Pinning Down the New American Shopper
By Mark Penn and E. Kinney Zalesne
The consumer that marketers have had a lot of fun selling to over the last few decades is disappearing. Those were the days—when a snappy jingle did the trick, a celebrity carried the day, and a higher price signaled higher quality.
The old obsession with personality, emotion, and overarching experience is giving way to the green eyeshades of facts, research, and greater rationality. Not all consumers are changing, but enough are to start altering the way we market to and treat consumers. Originality and zaniness will still have their place, but marketers will have to deliver some cold, hard messages at the same time.
Going forward, American ad-makers must contend with a savvier, more proactive consumer than they have ever known. The new American consumers want facts, not emotions. They want value, not cheap bargains or overblown cachet. And they want safety, both for themselves and their environment. As a result, marketers will have to stop catering to those with "Consumer A.D.D." and start catering to those with a Long Attention Span. As consumers have more education and hold more information-related jobs, they have far greater ability and interest in absorbing information and detail. It is these Long Attention Spanners who dominate Internet searching and stay up all night hunting down the perfect product.
Shoppers' passion for facts has been stimulated by the Internet. For most of the last few decades, if you wanted to know how a product truly performed, you had to ask a friend who had been braver than you in buying it first, search out Consumer Reports, or trust the salesperson at your local store. Now you search the item, and within seconds you have manufacturers' reports, industry analysis, expert reviews, consumer experiences, and competitors' perspectives. The Internet has become a rolling Zagat guide to everything. And those few spare minutes at work are often just the best time of the day to go shopping.
People have always done a lot of kicking the tires when it came to the cars that they buy. They will rigorously vet houses and various aspects of medical care. But now they have extended that approach into smaller and smaller product areas. In a recent poll we did, 58% of U.S. adults said they do research before they buy a vacuum cleaner. Forty-three percent said they won't go to a movie without researching it first. And nearly 1 in 4 Americans said they do research before they buy a bottle of shampoo. Shampoo—the product that once sold bottles by the billions because a pretty model bounced her hair or kids giggled in the tub. But no more.Today's consumers have questions: Does the shampoo work on curly hair? Is it good for swimmers? Was it tested on animals? Are there toxins in it? Are the bottles recyclable…? Amazon has been way ahead of the trend in its marketing of products, providing an open platform for experts and consumers to provide detailed information on products' benefits and problems. Few others have really adopted this kind of sales model, and no one has tried to duplicate the experience in-store.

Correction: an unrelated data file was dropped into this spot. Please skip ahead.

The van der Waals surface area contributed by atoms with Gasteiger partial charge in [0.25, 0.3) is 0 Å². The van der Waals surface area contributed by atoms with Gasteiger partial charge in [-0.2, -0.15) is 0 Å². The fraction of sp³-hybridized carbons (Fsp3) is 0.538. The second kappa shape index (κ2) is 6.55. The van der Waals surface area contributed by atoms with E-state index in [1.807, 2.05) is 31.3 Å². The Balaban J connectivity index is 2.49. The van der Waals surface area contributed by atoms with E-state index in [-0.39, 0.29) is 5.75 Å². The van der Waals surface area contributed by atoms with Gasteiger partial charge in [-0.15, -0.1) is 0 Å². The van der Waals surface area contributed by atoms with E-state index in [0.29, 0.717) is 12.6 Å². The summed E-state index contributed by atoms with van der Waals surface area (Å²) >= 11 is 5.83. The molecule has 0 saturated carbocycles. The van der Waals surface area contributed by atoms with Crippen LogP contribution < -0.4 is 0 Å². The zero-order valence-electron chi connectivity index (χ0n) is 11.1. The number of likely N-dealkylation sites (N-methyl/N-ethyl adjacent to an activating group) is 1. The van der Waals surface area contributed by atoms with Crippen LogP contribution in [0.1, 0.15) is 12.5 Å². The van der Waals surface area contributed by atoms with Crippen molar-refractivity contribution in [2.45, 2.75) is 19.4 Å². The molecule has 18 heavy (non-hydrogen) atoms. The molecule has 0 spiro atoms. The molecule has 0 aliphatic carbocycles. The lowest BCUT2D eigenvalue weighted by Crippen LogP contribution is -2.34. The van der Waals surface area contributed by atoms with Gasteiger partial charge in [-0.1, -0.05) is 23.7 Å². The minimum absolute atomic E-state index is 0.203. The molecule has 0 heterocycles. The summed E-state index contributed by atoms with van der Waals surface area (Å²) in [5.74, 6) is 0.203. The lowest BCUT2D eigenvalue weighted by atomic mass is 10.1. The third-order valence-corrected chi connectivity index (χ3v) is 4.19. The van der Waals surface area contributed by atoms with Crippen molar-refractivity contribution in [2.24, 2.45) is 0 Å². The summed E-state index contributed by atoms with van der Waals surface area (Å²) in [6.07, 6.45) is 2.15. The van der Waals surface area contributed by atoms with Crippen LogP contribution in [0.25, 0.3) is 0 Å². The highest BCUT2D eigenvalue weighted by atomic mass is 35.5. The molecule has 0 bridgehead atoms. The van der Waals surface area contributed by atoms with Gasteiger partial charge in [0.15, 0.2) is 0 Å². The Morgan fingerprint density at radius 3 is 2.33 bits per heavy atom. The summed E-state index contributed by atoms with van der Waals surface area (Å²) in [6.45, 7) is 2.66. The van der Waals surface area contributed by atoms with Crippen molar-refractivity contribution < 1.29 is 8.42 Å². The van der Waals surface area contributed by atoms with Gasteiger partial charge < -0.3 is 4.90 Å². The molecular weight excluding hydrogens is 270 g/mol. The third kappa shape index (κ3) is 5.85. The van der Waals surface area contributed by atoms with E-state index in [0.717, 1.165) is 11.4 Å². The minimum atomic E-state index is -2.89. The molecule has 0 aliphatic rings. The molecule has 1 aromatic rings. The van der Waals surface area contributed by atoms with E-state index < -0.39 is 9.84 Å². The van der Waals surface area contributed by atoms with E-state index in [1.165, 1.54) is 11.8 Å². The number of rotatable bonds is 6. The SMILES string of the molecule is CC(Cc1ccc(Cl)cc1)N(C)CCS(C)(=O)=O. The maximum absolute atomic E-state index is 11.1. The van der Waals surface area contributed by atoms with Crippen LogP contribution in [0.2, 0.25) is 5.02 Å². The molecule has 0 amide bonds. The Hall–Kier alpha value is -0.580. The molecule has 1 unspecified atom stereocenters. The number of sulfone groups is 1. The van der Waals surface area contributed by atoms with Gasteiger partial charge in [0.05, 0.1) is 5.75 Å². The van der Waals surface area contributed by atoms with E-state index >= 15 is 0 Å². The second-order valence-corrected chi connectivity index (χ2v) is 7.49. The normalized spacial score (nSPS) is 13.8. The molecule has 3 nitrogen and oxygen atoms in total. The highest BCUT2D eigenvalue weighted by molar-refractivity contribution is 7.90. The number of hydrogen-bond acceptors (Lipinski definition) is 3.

The Shift to Serious Evalution This consumer appetite for information, which was already rising before the recession hit, has now been conjoined with an intense demand for value. Value doesn't just mean low cost, although of course everybody these days wants to save money. Today, following an age of extravagant overpricing in everything from homes to stocks to consumer goods, value means that a product is worth at least as much as we're being asked to pay for it. In a sense, this is a moral impulse as well as an economic one. Just as buying "green" came to signal to consumers that they were doing good for the world as well as buying what they needed, "value" now also conveys that second level of satisfaction: We are buying a good product and helping to return the world to some greater state of sanity and propriety. When we buy at Wal-Mart (WMT) instead of, say, Bloomingdale's, we are not only spending less, we are also doing our small part to reverse the toxic greed that so spun our world out of control.
The third new trend shaping the New American Shopper is the desire to buy things that make us safe at home and are safe for the environment. In a recent Green Brands survey, we found that even in the recession, which has caused price to shoot way out over quality, convenience, and ethics in terms of what consumers say is important to them, the importance of green has stayed exactly the same. In fact, three-quarters of Americans now say it's important for products to be green, and nearly half (41%) rate energy or pollution as the top issue facing our nation.
Taken together, these new passions for information, value, and green will have deep significance for marketers. The fun is over, and a new seriousness is setting in. These days, shoppers are less like spectators and more like prosecutors, searching for facts and devoted to the causes of safety and equality of quality and price. The result is also a redefinition of brand value—the ones you trust to deliver these qualities will rise, while those that fail to adopt will see their brands devalued and reset—especially in the luxury space. Starbucks (SBUX) is trying hard now to make the leap into value, and McDonald's (MCD) has been coming on strong in the coffee marketplace. KFC (YUM) is again trying to add healthier items like grilled chicken to its menu, and Wal-Mart has successfully added green to its value attributes. Great brands have to do it all—measure up on the facts, offer great value, be safe to use, and help the environment.